Ensure the basics
Translating your job postings to English is the obvious thing to do, but you also need to make sure that everybody involved in the recruiting process is able to conduct the interview in English. This requires a higher level of language skills, as you also have to prepare for conducting interviews with non-native speakers, which requires a higher level of language skills.
Make sure that you also have the relevant pages of your online application process available in English to give applicants the change to navigate through the process without having to put effort into translating everything.
Adapt your online presence and marketing
Besides adapting the application process, you have to think about other points of contact with your future employee that might need to be adapted. If your website is not fully available in English, you should at least make sure that the first landing pages are translated to make sure potential applicants can learn something about your company.
Also, think about adapting your online presence, e.g. via social media. What are your main channels for targeting new employees and how do you have to adapt them to become interesting for internationals? That is a question that shouldn’t be underestimated. If you are currently relying on local channels for accessing new talent, think about opening up new channels. You don’t necessarily have to broaden your scope if you’re recruiting strategy has been very targeted, but think about the applicants you want and how you can get to them. The channels might vary strongly, depending on the positions you want to hire, the geographical scope or the industry and function you focus on.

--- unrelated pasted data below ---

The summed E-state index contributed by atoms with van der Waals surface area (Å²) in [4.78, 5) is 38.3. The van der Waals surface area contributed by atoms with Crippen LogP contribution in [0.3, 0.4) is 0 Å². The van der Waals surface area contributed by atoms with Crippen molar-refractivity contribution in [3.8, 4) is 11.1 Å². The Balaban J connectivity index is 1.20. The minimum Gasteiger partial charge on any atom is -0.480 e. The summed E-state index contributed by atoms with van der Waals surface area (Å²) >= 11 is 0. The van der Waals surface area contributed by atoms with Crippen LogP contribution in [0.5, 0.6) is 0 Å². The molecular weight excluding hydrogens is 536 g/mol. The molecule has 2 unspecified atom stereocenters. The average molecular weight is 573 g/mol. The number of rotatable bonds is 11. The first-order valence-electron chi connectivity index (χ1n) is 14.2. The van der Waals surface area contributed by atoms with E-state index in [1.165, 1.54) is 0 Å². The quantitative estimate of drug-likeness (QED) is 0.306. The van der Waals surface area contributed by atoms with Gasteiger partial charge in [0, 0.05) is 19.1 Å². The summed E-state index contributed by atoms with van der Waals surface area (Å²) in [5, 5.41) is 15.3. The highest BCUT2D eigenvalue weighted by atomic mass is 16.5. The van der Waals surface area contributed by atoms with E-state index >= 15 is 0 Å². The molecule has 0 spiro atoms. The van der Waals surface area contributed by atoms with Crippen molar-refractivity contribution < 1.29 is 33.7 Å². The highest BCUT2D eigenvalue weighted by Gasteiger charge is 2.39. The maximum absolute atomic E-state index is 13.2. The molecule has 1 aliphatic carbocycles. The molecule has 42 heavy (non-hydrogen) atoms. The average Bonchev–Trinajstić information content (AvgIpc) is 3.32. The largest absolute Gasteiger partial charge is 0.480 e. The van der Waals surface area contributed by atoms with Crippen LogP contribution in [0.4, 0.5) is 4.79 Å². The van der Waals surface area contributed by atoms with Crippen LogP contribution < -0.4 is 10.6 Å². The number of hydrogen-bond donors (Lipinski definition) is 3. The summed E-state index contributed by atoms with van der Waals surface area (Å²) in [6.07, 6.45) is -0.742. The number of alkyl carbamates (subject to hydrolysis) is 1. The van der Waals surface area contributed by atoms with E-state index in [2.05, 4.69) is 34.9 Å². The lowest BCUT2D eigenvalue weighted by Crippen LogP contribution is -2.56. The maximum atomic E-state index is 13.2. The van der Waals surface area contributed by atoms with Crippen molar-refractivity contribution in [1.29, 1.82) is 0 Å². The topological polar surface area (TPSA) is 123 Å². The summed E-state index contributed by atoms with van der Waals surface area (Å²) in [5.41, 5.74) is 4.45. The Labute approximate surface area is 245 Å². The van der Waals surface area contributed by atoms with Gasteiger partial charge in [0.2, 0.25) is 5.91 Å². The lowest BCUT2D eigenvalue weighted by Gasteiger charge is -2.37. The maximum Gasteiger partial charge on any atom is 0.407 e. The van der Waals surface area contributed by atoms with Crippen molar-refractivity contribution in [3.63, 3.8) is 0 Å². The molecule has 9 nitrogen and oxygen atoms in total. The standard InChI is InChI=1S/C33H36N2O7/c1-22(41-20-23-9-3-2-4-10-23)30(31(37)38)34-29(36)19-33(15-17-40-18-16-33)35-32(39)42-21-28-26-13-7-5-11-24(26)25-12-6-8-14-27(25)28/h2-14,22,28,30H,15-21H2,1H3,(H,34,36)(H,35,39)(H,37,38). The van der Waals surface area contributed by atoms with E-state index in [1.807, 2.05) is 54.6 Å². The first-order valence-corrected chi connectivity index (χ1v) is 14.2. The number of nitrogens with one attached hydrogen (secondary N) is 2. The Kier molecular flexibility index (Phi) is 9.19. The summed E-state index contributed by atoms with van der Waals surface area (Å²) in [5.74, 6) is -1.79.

Understand the culture of your target market
Try hard to avoid embarrassing mistakes due to language or cultural mistakes. There are many examples of campaigns that failed at simple translation tasks, as the KFC slogan “Finger lickin’ good” that translated into “We’ll eat your fingers off” in Chinese. The same can happen with job postings, so be careful! And take into account cultural sensitivities, as for example the way of addressing people, addressing different genders and advertising job positions. Emphasizing the point made above, know who you want to hire and learn how to address them.
Related Blogs articles
November 2020 • 6 minutes
Hiring internationally during Covid-19: 3 options when my new hires can’t relocate yet
Discover the pros and cons of possible employment options for international hiring
November 2020 • 4 min
Status update: Managing your international employees during Covid-19
Stay up to date with the situation at immigration authorities, entry restrictions and quarantine regulations
November 2020 • 3 mins
The top 3 non-obvious factors in providing a great relocation experience
A great relocation experience determines not only the happiness of your international talent but also rewards positive business outcomes. Pay it forward and provide a great relocation experience by going the extra mile for your talent.